Small Dwarf Flowering Bushes

Updated October 06, 2017

Highly versatile flowering dwarf shrubs perform well as garden and walkway edgings. They soften the rock garden's angles and rough edges, and make appealing companions for larger foundation shrubs. Low, spreading flowering dwarf shrubs double as ground covers. They offer gardeners working with small spaces a host of forms, textures and colours. Few plants outperform these compact multitaskers.

Japanese Pieris

Japanese pieris shrubs typically stand from 9 to 12 feet tall. Dwarf Pieris japonica "Prelude" reaches a height of 18 inches to 2 feet, with a 3-foot spread. Its glossy foliage emerges pink in spring and matures to dark green. Its dainty, cascading, white early-spring blooms open from pink buds. Forming in the summer, the buds and evergreen leaves provide winter-long interest. Pieris japonica "Nocturne" stands 1 to 2 feet high, with bronze spring foliage maturing dark green. It also has clusters of white, bell-shaped spring blooms. Both shrubs tolerate winter temperatures to U.S. Department of Agriculture plant hardiness zone 5's minus -6.67 degrees C. They like fertile, acidic moist soil and full sun to partial shade.

Dwarf Evergreen Azaleas

Dwarf evergreen azaleas pair showy spring blooms with glossy, green foliage with colourful winter tones. Two to 3 foot high and wide, Rhododendron "Red Red" azalea has intensely red, trumpet-shaped flowers. Its olive-green foliage assumes hints of red and yellow with cold weather. Rhododendron "Girard's Rose" azalea, a Missouri Botanical Garden Plant of Merit, stands just 2 1/2 to 3 feet tall, with an equal spread. Slow growth sees it at 2 feet high after seven years. Its 3-inch, wavy-edged flowers open against deep green leaves with reddish- orange fall and winter colour. Their bi-coloured petals have rosy-pink surfaces with pinkish-yellow undersides. These midspring bloomers are cold-hardy to zone 5. They flourish with morning sun, afternoon shade and acidic, humus-rich, moist well-drained soil.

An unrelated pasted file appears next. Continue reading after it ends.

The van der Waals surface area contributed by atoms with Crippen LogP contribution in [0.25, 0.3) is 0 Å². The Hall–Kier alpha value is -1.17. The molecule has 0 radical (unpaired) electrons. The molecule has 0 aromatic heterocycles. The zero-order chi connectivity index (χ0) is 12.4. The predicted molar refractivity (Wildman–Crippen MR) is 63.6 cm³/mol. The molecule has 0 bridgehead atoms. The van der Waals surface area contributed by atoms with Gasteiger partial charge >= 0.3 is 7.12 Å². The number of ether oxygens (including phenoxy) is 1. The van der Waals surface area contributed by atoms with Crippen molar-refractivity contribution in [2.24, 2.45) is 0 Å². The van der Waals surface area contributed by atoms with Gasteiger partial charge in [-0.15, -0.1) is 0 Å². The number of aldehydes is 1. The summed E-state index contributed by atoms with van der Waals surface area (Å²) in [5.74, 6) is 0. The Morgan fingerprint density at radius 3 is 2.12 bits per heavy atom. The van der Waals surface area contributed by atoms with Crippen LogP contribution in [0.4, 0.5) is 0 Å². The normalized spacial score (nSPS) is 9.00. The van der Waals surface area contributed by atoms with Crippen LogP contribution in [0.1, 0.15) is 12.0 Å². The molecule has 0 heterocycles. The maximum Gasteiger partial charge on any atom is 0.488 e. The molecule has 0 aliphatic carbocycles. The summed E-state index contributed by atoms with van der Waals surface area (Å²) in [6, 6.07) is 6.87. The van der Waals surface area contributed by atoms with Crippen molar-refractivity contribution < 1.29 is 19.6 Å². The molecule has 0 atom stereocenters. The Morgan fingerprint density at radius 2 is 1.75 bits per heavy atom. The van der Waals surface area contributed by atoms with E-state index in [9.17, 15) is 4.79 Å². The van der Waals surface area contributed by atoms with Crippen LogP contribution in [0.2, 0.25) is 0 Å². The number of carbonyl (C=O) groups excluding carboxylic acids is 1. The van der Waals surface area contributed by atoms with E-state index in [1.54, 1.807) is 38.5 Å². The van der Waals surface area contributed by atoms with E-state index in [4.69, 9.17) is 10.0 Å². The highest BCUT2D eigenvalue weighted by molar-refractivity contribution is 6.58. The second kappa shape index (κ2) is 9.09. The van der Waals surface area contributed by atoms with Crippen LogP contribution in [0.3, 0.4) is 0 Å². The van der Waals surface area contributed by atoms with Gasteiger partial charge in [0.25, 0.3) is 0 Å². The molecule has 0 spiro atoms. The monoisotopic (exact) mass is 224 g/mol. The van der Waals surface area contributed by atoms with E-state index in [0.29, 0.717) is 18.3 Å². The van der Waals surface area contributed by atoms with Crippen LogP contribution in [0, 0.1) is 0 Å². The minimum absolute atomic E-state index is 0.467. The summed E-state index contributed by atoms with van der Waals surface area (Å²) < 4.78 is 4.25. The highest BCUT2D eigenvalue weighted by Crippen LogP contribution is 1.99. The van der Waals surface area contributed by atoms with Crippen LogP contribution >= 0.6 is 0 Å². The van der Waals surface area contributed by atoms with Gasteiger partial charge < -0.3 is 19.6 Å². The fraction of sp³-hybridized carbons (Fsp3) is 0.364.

Dwarf Rhododendrons

Rhododendron "Mary Fleming" rhododendron and R. myrtifolium rhododendron, early-to-mid-spring-bloomers, thrive in sun-dappled shade and rich, well-drained, moist acidic soil. Zone 6-hardy Mary Fleming's pink-tinged, pale-yellow 1-inch blooms open against elliptical, dark green leaves with bronze winter tones. This dwarf stands just 2 feet high and wide after 10 years, with an eventual height and spread of 30 inches. Throats blotched with deeper pink add to its flowers' appeal. R. mrytifolium, an Alpine shrub native to the Eastern European mountains, forms a spreading, 2-foot-tall, 3-foot-wide mound of glossy, green myrtlelike leaves. Its pinkish-purple, tubular flowers open in clusters of three to seven blooms. Winter foliage colour is reddish-bronze. This dwarf rhododendron survives to zone 5.

Dwarf Forsythias

Dwarf forsythias bring the first signs of spring to small garden spaces. Forsythia x intermedia "Minigold" forsythia, standing 18 inches to 2 feet tall and up to 3 feet wide, follows its bright-yellow, late-winter or early-spring blooms with variegated, yellow-centred bright-green leaves. Forsythia "Gold Tide," a Missouri Botanical Garden Plant of Merit, forms a 1- to 2-foot-high, up to 4-foot-wide mound of light-yellow blooms and oval medium-green foliage. Winter-hardy to zone 5, these forsythias flower best in full sun and averagely moist, well-drained soils.

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About the Author

Passionate for travel and the well-written word, Judy Wolfe is a professional writer with a Bachelor of Arts in English literature from Cal Poly Pomona and a certificate in advanced floral design. Her thousands of published articles cover topics from travel and gardening to pet care and technology.